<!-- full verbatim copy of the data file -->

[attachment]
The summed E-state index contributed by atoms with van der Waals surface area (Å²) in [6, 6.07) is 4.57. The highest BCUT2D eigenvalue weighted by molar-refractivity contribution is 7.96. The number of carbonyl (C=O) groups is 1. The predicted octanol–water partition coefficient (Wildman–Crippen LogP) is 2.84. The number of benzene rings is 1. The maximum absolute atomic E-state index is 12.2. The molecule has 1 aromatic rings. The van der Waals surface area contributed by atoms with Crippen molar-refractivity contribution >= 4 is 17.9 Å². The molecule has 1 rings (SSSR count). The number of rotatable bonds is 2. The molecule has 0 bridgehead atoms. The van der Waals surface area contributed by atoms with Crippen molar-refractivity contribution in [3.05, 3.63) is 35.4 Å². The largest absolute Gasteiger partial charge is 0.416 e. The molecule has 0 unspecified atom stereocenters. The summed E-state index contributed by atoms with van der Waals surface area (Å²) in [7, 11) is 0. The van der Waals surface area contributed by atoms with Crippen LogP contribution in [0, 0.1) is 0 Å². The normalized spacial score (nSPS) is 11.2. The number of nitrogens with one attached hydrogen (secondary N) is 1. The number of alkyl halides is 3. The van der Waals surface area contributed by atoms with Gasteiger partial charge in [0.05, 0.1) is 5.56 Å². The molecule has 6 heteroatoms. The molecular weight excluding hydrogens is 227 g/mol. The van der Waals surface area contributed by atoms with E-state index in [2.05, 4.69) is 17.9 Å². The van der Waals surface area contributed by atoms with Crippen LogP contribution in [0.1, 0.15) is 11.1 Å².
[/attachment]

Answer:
The summed E-state index contributed by atoms with van der Waals surface area (Å²) in [6, 6.07) is 4.57. The highest BCUT2D eigenvalue weighted by molar-refractivity contribution is 7.96. The number of carbonyl (C=O) groups is 1. The predicted octanol–water partition coefficient (Wildman–Crippen LogP) is 2.84. The number of benzene rings is 1. The maximum absolute atomic E-state index is 12.2. The molecule has 1 aromatic rings. The van der Waals surface area contributed by atoms with Crippen molar-refractivity contribution >= 4 is 17.9 Å². The molecule has 1 rings (SSSR count). The number of rotatable bonds is 2. The molecule has 0 bridgehead atoms. The van der Waals surface area contributed by atoms with Crippen molar-refractivity contribution in [3.05, 3.63) is 35.4 Å². The largest absolute Gasteiger partial charge is 0.416 e. The molecule has 0 unspecified atom stereocenters. The summed E-state index contributed by atoms with van der Waals surface area (Å²) in [7, 11) is 0. The van der Waals surface area contributed by atoms with Crippen LogP contribution in [0, 0.1) is 0 Å². The normalized spacial score (nSPS) is 11.2. The number of nitrogens with one attached hydrogen (secondary N) is 1. The number of alkyl halides is 3. The van der Waals surface area contributed by atoms with Gasteiger partial charge in [0.05, 0.1) is 5.56 Å². The molecule has 6 heteroatoms. The molecular weight excluding hydrogens is 227 g/mol. The van der Waals surface area contributed by atoms with E-state index in [2.05, 4.69) is 17.9 Å². The van der Waals surface area contributed by atoms with Crippen LogP contribution in [0.1, 0.15) is 11.1 Å².